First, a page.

A: I guess, as you said, â€œanti-authoritarianâ€ sums it up pretty well. Iâ€™m not trying to spread a political message or anything, but I feel pretty angry about the state of the country and the world right now, and that works itâ€™s way into my designs. I use the Anarchy symbol in the same way I use 666, Iâ€™m not a card carrying Anarchist or Satanist, but their symbols are a way to show what I am not.
T: While the 80 dollar t-shirt kids are gonna be happy to cop your gear at Mishka- you donâ€™t go to trade shows or play the street-wear game- whoâ€™s your ideal audience for this stuff?
A: An army of leather clad rockers wandering the wasteland in search of food and water.
T: Do you have any fashion inspiration in terms of brands? What music or other design is most inspiring?
A: Vivienne Westwood and Malcolm McLaren had a store in London in the 70s called a variety of things..Let It Rock/Sex/Seditionaries. They designed a lot of the clothes the first wave UK punks wore and it was the biggest influence to me when I first thought about designing clothing. Alexander McQueen, whoâ€™s work I also really admire, definitely took a lot from them.
Nowadays I get a lot of inspiration from old occult and religious art, Japanese woodcuts, horror movies posters. I saw a show of old CRASS zines and flyers from their personal collection a few months ago…that was really inspiring and contributed a lot to the way the most recent designs have looked.
T: Can you talk about your process a little bit- your screen are everywhere around the house and most of your gear is there well- can you talk about hand printing all of your own work.
A: Once I finish a design and am ready to release it, I will shoot the screen and print a few samples to shoot on a model for the website. I keep a stock of screens of all my current available designs, and for the most part custom print every order as I get it.
T: Since images can move so easily between mediums- from stickers, to shirts, to bags, to textiles to whatever- how do you think about not overwhelming your customers.
A: I design the graphics specifically for each piece…An image might look great on a shirt, but not necessarily work as a patch or sticker. I re use a lot of the same imagery…skulls, kanji, swords, etc…but will do a different composition depending on what Iâ€™m going to print on. Less is more very often…I prefer to only release a handful of shirts and a few other items every season The artwork is very personal to me, so I would rather have a smaller amount of consistent, quality work then a ton of mediocre items.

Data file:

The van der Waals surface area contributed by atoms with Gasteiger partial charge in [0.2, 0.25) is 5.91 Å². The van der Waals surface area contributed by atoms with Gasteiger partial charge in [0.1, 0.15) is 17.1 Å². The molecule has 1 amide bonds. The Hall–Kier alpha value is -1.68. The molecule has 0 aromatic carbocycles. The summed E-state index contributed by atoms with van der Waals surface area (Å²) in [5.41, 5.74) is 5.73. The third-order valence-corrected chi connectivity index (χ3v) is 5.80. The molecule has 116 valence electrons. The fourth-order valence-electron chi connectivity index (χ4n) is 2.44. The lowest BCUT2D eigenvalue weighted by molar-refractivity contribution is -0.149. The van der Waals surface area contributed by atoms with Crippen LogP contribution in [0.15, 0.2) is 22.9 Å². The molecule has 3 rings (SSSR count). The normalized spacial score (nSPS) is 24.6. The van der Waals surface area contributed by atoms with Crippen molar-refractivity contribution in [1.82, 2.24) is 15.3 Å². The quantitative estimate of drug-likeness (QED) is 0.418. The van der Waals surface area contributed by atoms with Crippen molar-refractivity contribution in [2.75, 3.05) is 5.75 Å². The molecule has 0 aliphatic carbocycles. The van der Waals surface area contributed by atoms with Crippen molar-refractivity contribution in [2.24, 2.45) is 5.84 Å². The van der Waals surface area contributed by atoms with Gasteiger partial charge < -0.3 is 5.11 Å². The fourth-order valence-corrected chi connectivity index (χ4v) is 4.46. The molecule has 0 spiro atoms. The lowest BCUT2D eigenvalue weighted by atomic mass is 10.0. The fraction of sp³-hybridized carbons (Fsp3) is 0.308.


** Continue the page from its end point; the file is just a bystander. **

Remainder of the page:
T: you started doing these amazing varsity jackets- can you talk about your more indepth approach on that process.
A: I was lucky enough to link up with a tailor here in NYC that helping me through the process of of getting these jackets made. I initially was getting them from China, but once I stumbled upon this opportunity to have the jackets made here I leaped on it. I get to choose all the materials myself, from the wool and sleeve fabric to the lining and snaps, and the overall quality is much higher. Of course the costs to produce the jackets is much more than if I had them made in China, but I think people will appreciate the quality and the fact that they are made in the USA.
T: Beyond the clothing line, can you talk about the label a little bit and your other screen printing work and how you manage the balance.
A: Besides Death/Traitors, I do commercial screen printing for other people under the name Funbot Press. The nice thing about working for yourself is you get to set your own hours and make your own schedule, but it also means you never really stop working. Unless Iâ€™m at a show or hanging out with friends outside my apartment, Iâ€™m always working on SOME thing, be it printing, designing for D/T, or making other artwork or music. Every day is different, but it usually is a combination of everything. I love what I do, at least most aspects of it, and I enjoy being constantly busy.
T: Anything else you want to include?